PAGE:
Local breast cancer survivor opens ‘Battle Boutique’ in Overland Park to help others fighting disease

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OVERLAND PARK, Kan. — Doctors are concerned people are not getting their yearly mammograms during the pandemic. Experts say 1 in 8 women will face breast cancer in their lifetime. 

October is a month we see a lot of pink and ribbons to raise awareness for breast cancer but Charlene Kimmel doesn’t want the seriousness of the disease to get lost on people. 

She opened the Battle Boutique located at 11716 W 95th St. in Overland Park to be there for women in the fight of their lives. What they get is a lot more than accessories during treatment. 

“It’s pretty and pink but it’s not pretty,” Kimmel said. 

Kimmel founded Battle Boutique after becoming a breast cancer survivor.

She and other volunteers, who double as cancer warriors, offer discounted wages, hats, surgical camisoles and encouragement.

“Putting a wig on just really changes how they feel about themselves” Kimmel said. “They’re not used to this, they’re not used to having no hair and then whenever they can feel hair back on their head, it’s just a good feeling.”

Kimmel knows the feeling.

In 2016, she was diagnosed with stage three breast cancer.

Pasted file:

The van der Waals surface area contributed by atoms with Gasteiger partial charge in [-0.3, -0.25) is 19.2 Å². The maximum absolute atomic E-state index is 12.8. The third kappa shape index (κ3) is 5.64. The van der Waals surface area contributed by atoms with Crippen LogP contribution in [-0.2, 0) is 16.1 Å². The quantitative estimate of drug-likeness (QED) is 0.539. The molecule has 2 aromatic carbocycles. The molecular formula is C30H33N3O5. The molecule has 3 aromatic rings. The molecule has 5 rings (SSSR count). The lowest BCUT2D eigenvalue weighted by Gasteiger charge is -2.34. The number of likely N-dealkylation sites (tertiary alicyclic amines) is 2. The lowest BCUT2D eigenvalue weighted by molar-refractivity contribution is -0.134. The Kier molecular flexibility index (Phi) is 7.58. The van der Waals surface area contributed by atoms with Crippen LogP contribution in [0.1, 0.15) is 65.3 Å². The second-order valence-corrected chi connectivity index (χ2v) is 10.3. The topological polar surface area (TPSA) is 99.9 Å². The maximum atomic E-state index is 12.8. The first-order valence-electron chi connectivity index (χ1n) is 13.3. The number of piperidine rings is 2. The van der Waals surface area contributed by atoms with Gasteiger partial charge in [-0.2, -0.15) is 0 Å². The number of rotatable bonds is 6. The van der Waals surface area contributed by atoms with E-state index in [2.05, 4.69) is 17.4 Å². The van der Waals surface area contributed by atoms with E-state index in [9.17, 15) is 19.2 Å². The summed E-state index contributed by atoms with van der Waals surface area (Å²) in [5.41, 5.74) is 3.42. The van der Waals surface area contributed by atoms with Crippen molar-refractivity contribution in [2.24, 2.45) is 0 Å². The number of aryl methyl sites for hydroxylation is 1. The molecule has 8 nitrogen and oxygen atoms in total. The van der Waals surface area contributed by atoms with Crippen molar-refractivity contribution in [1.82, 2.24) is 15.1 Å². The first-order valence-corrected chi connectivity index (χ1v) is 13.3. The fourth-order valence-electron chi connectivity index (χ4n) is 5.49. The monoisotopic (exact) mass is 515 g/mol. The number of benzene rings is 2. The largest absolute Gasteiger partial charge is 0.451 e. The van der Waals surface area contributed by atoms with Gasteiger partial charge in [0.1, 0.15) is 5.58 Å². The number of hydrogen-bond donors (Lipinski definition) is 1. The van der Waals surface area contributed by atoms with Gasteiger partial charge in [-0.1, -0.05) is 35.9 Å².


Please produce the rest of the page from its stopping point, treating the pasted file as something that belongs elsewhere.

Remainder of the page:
A double mastectomy, radiation and countless treatments later, she’s coming up on five years in the clear. 

“I never want anyone to forget, like, it’s cancer and it’s a diagnosis and it’s life changing and sometimes you don’t live through it,” Kimmel said.

Kimmel strongly encourages everyone to be their own advocate. One way to do that is getting routine mammograms, especially if you have a history of breast cancer in your family or are over the age of 40.

“The key to fighting this disease is finding it when it’s early,” Dr. Linda Harrison said. “When we find it early it’s the most treatable and survival rates are up around 99% if we can find breast cancer in its early stages.”

Harrison, a radiologist at Diagnostic Imaging Centers, said this year, not as many people are coming in to get their yearly mammogram, likely because of the pandemic. 

“Experts estimate that we could have about 5,000 more deaths over the next decade from breast cancer just simply from people missing their routine screening mammogram,” Harrison said.

Kimmel will tell you, catching cancer early is your best shot at being there for the milestones, like watching your daughter walk down the aisle on her wedding day. 

“I basically cried the whole week leading up to the day and then the week after the day,” Kimmel said laughing. “I was very emotional.”

She describes it as a moment of freedom – feeling nothing but gratitude for God giving her the extra time and the ability to offer other women a safe place to look in the mirror and feel beautiful.

Kimmel is doing appointment only during this pandemic to give women going through caner the opportunity to feel secure and be the only one in the boutique with the volunteer. 

If you are interested in scheduling a time to shop or donate items, call (913) 961-9795.

If you would like to schedule an appointment with Diagnostic Imaging Centers call (816) 444-9989 or just walk in. 

They have several other locations if the one in Liberty is not closest to you.

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